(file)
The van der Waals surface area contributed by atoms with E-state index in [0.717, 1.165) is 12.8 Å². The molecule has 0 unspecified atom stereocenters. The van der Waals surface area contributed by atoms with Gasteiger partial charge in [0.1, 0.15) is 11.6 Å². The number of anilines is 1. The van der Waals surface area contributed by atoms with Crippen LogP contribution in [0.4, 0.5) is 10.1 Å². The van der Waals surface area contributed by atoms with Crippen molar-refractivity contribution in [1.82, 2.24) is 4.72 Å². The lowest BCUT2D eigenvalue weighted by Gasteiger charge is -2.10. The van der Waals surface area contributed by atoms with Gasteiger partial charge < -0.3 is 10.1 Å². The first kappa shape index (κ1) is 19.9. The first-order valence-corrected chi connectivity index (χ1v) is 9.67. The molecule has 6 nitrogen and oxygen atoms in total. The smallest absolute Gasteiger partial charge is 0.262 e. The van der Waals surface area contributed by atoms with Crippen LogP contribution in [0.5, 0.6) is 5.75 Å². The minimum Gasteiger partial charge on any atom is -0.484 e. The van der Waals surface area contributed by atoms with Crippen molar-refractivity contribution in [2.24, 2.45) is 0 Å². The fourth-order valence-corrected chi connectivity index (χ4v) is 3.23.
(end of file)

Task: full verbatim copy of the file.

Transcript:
The van der Waals surface area contributed by atoms with E-state index in [0.717, 1.165) is 12.8 Å². The molecule has 0 unspecified atom stereocenters. The van der Waals surface area contributed by atoms with Gasteiger partial charge in [0.1, 0.15) is 11.6 Å². The number of anilines is 1. The van der Waals surface area contributed by atoms with Crippen LogP contribution in [0.4, 0.5) is 10.1 Å². The van der Waals surface area contributed by atoms with Crippen molar-refractivity contribution in [1.82, 2.24) is 4.72 Å². The lowest BCUT2D eigenvalue weighted by Gasteiger charge is -2.10. The van der Waals surface area contributed by atoms with Gasteiger partial charge < -0.3 is 10.1 Å². The first kappa shape index (κ1) is 19.9. The first-order valence-corrected chi connectivity index (χ1v) is 9.67. The molecule has 6 nitrogen and oxygen atoms in total. The smallest absolute Gasteiger partial charge is 0.262 e. The van der Waals surface area contributed by atoms with Crippen LogP contribution in [0.5, 0.6) is 5.75 Å². The minimum Gasteiger partial charge on any atom is -0.484 e. The van der Waals surface area contributed by atoms with Crippen molar-refractivity contribution in [2.24, 2.45) is 0 Å². The fourth-order valence-corrected chi connectivity index (χ4v) is 3.23.